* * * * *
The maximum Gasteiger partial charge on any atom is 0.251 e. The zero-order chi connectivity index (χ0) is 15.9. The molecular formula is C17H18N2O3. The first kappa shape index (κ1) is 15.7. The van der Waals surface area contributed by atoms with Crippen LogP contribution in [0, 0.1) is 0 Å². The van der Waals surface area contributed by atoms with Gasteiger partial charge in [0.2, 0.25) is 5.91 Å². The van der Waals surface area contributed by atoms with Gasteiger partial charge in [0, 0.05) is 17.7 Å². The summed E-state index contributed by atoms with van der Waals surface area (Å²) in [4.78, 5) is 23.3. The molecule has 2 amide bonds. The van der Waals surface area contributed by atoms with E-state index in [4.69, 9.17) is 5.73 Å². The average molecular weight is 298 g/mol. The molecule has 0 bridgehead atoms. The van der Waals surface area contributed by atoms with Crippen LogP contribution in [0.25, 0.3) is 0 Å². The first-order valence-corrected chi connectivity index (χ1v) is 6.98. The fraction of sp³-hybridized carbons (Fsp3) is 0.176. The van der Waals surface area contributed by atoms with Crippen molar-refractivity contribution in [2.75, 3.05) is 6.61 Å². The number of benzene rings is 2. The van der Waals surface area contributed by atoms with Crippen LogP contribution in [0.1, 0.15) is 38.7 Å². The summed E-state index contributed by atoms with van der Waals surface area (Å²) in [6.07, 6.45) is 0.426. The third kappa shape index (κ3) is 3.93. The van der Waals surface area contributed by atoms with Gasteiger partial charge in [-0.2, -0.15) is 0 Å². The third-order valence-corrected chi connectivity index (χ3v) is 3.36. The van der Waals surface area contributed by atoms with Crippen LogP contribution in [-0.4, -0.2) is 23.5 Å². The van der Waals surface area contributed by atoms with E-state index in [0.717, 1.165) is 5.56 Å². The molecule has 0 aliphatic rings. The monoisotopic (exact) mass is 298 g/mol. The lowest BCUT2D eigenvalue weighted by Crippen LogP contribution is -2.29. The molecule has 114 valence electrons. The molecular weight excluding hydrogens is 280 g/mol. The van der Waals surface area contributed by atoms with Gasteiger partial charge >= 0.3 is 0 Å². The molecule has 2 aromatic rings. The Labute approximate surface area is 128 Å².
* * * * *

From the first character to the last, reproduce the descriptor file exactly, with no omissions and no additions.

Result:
The maximum Gasteiger partial charge on any atom is 0.251 e. The zero-order chi connectivity index (χ0) is 15.9. The molecular formula is C17H18N2O3. The first kappa shape index (κ1) is 15.7. The van der Waals surface area contributed by atoms with Crippen LogP contribution in [0, 0.1) is 0 Å². The van der Waals surface area contributed by atoms with Gasteiger partial charge in [0.2, 0.25) is 5.91 Å². The van der Waals surface area contributed by atoms with Gasteiger partial charge in [0, 0.05) is 17.7 Å². The summed E-state index contributed by atoms with van der Waals surface area (Å²) in [4.78, 5) is 23.3. The molecule has 2 amide bonds. The van der Waals surface area contributed by atoms with E-state index in [4.69, 9.17) is 5.73 Å². The average molecular weight is 298 g/mol. The molecule has 0 bridgehead atoms. The van der Waals surface area contributed by atoms with Crippen LogP contribution in [0.25, 0.3) is 0 Å². The first-order valence-corrected chi connectivity index (χ1v) is 6.98. The fraction of sp³-hybridized carbons (Fsp3) is 0.176. The van der Waals surface area contributed by atoms with Crippen molar-refractivity contribution in [2.75, 3.05) is 6.61 Å². The number of benzene rings is 2. The van der Waals surface area contributed by atoms with Crippen LogP contribution in [0.1, 0.15) is 38.7 Å². The summed E-state index contributed by atoms with van der Waals surface area (Å²) in [6.07, 6.45) is 0.426. The third kappa shape index (κ3) is 3.93. The van der Waals surface area contributed by atoms with Gasteiger partial charge in [-0.2, -0.15) is 0 Å². The third-order valence-corrected chi connectivity index (χ3v) is 3.36. The van der Waals surface area contributed by atoms with Crippen LogP contribution in [-0.4, -0.2) is 23.5 Å². The van der Waals surface area contributed by atoms with E-state index in [0.717, 1.165) is 5.56 Å². The molecule has 0 aliphatic rings. The monoisotopic (exact) mass is 298 g/mol. The lowest BCUT2D eigenvalue weighted by Crippen LogP contribution is -2.29. The molecule has 114 valence electrons. The molecular weight excluding hydrogens is 280 g/mol. The van der Waals surface area contributed by atoms with Gasteiger partial charge >= 0.3 is 0 Å². The molecule has 2 aromatic rings. The Labute approximate surface area is 128 Å².